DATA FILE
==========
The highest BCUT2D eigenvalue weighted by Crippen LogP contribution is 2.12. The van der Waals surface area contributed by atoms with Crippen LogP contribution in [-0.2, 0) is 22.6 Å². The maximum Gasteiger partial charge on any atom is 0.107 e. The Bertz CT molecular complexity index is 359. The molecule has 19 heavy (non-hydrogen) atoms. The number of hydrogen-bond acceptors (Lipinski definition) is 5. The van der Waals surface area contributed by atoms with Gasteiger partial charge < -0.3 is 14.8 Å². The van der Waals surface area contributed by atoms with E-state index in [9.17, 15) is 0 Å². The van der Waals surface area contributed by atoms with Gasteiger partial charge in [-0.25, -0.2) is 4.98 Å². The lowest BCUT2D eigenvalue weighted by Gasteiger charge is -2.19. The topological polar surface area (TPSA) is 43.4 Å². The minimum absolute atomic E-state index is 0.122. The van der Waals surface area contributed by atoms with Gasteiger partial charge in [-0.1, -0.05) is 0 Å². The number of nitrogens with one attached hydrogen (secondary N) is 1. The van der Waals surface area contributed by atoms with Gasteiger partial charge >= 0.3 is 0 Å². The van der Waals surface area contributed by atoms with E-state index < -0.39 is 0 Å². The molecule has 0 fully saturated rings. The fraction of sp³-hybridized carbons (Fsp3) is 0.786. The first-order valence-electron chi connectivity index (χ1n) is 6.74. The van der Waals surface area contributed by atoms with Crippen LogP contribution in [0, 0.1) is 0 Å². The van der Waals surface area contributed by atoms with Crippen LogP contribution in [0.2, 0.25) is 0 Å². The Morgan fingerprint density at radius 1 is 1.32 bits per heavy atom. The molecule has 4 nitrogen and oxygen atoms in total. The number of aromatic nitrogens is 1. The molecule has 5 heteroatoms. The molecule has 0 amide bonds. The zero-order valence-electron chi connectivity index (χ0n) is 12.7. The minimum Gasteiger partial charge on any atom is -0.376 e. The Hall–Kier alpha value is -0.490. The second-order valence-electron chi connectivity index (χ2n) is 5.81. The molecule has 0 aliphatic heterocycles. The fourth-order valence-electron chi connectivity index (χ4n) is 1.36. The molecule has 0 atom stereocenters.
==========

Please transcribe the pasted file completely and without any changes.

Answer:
The highest BCUT2D eigenvalue weighted by Crippen LogP contribution is 2.12. The van der Waals surface area contributed by atoms with Crippen LogP contribution in [-0.2, 0) is 22.6 Å². The maximum Gasteiger partial charge on any atom is 0.107 e. The Bertz CT molecular complexity index is 359. The molecule has 19 heavy (non-hydrogen) atoms. The number of hydrogen-bond acceptors (Lipinski definition) is 5. The van der Waals surface area contributed by atoms with Gasteiger partial charge < -0.3 is 14.8 Å². The van der Waals surface area contributed by atoms with E-state index in [9.17, 15) is 0 Å². The van der Waals surface area contributed by atoms with Gasteiger partial charge in [-0.25, -0.2) is 4.98 Å². The lowest BCUT2D eigenvalue weighted by Gasteiger charge is -2.19. The topological polar surface area (TPSA) is 43.4 Å². The minimum absolute atomic E-state index is 0.122. The van der Waals surface area contributed by atoms with Gasteiger partial charge in [-0.1, -0.05) is 0 Å². The number of nitrogens with one attached hydrogen (secondary N) is 1. The van der Waals surface area contributed by atoms with Gasteiger partial charge >= 0.3 is 0 Å². The van der Waals surface area contributed by atoms with E-state index < -0.39 is 0 Å². The molecule has 0 fully saturated rings. The fraction of sp³-hybridized carbons (Fsp3) is 0.786. The first-order valence-electron chi connectivity index (χ1n) is 6.74. The van der Waals surface area contributed by atoms with Crippen LogP contribution in [0, 0.1) is 0 Å². The van der Waals surface area contributed by atoms with Crippen LogP contribution in [0.2, 0.25) is 0 Å². The Morgan fingerprint density at radius 1 is 1.32 bits per heavy atom. The molecule has 4 nitrogen and oxygen atoms in total. The number of aromatic nitrogens is 1. The molecule has 5 heteroatoms. The molecule has 0 amide bonds. The zero-order valence-electron chi connectivity index (χ0n) is 12.7. The minimum Gasteiger partial charge on any atom is -0.376 e. The Hall–Kier alpha value is -0.490. The second-order valence-electron chi connectivity index (χ2n) is 5.81. The molecule has 0 aliphatic heterocycles. The fourth-order valence-electron chi connectivity index (χ4n) is 1.36. The molecule has 0 atom stereocenters.